Part of what makes Giancarlo Esposito so chilling on Breaking Bad is his stillness.
As Gus, the fast-food entrepreneur and secret, psychopathic meth crime lord, he employs such economy in his movements, such softness in his speech, that it magnifies his ferocity by belying it. (Wait until the Season 4 premiere of the AMC series, July 17, to see just how much Esposito can do by doing almost nothing at all in one intense, savage — and utterly silent — 10 minutes of screen time.)
So when it was announced last night that he had signed on to the feature film I, Alex Cross as another crime lord, the news almost struck a note of ambivalence: It’s great news for an actor who should be utilized more often in Hollywood and has more than distinguished himself in movies such as Do the Right Thing and The Usual Suspects. But also, he has given life to one of TV’s truly unique villains.
On the other hand, would this I, Alex Cross kingpin just be another quiet, unsmiling menace? Gus 2.0? It would be a shame if, after helping create a character so striking, Esposito were just called on to repeat himself.
Thankfully, that doesn’t sound like the case as Esposito described the role of Daramus Holiday — a street thug who ascended to dominance and has a long, mournful history with the detective Alex Cross (previously played by Morgan Freeman, but now by Tyler Perry in this reboot of the franchise loosely based on James Patterson’s mystery novels).
“I got the (script) while working a couple very brutal, brutal — in more ways than one scenes — for me in Albuquerque,” Esposito tells EW. Initially the language didn’t work for him, but after putting it down and picking it up a few times, the actor says, “It hit me in a whole different way.”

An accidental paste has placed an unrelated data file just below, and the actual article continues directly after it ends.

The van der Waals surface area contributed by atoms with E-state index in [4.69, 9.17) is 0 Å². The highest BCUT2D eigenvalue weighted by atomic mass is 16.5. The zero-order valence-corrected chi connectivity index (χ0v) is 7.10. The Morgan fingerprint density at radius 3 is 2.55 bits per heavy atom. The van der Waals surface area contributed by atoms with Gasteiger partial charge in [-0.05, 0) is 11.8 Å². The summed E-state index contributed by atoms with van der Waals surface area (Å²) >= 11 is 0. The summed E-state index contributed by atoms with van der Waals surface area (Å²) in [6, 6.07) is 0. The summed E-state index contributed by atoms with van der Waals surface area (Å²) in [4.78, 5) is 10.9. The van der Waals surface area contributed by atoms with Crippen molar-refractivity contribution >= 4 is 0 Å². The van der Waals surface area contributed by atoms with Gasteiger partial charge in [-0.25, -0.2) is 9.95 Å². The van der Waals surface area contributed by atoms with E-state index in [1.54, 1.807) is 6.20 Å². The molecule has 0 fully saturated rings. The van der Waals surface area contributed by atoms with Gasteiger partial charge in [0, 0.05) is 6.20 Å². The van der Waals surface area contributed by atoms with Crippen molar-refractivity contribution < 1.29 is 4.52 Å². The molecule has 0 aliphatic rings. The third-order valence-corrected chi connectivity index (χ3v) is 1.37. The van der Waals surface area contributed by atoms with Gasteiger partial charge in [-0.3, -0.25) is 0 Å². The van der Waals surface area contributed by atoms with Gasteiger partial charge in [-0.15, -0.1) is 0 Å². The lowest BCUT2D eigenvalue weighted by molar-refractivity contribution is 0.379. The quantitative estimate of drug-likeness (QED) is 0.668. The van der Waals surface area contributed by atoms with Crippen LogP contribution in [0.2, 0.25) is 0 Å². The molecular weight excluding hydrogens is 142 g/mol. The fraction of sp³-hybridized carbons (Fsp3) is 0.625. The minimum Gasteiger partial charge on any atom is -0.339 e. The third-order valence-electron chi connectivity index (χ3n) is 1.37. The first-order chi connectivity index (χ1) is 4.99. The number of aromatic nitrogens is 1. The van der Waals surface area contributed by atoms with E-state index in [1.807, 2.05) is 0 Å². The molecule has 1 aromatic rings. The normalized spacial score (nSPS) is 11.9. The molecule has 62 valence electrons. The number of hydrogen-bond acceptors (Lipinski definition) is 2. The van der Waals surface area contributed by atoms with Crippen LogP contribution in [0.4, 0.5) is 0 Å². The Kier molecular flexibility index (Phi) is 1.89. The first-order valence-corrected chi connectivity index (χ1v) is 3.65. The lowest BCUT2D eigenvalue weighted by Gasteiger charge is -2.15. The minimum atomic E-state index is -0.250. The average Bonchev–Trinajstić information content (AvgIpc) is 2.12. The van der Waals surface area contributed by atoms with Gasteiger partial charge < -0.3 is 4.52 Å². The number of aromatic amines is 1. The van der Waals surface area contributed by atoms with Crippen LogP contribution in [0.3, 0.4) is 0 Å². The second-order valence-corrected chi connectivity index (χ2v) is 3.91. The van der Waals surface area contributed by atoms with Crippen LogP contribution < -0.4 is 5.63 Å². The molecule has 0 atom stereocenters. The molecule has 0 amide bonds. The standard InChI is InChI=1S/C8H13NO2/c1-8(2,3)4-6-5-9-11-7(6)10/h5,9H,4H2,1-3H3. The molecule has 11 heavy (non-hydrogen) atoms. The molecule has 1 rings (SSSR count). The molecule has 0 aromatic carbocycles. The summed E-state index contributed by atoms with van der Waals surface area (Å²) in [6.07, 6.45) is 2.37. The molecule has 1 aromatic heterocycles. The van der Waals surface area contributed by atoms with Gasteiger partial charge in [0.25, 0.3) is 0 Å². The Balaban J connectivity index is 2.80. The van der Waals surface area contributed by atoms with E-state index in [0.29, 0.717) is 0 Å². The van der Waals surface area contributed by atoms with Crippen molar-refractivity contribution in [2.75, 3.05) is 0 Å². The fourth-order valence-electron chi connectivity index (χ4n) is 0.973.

While Gus tends to says little, Holiday’s speech is like “a cross between a film noir and a contemporary rap song,” he says. “The tone of this Daramus Holiday character came to me in a whisper. They’ve written him to be hip, powerful, cool and strong. I could hear it like music in my brain.”
Esposito describes one seven-page scene between the detective and the thug as “a fabulous piece of dealmaking, a fabulous negotiation. The threats come and you expect a character to be afraid for his life, but they’re each like, ‘I own this.’”
The plot involves a search for a serial killer, but Cross also suspects Holiday had some role in the long-ago murder of his wife. By the end of the scene, he’ll either have answers, or know which are the wrong questions.
For Esposito, taking the role also had some personal benefits — his 15-year-old daughter loves the Patterson novels and wants to study forensic pathology because of them.
“Whenever you can be cast in something your kids might watch it’s terrific,” Esposito says, sounding much more cheerful than Gus ever is.
I, Alex Cross is directed by Rob Cohen (2001’s The Fast and the Furious) and is set to begin shooting in August.
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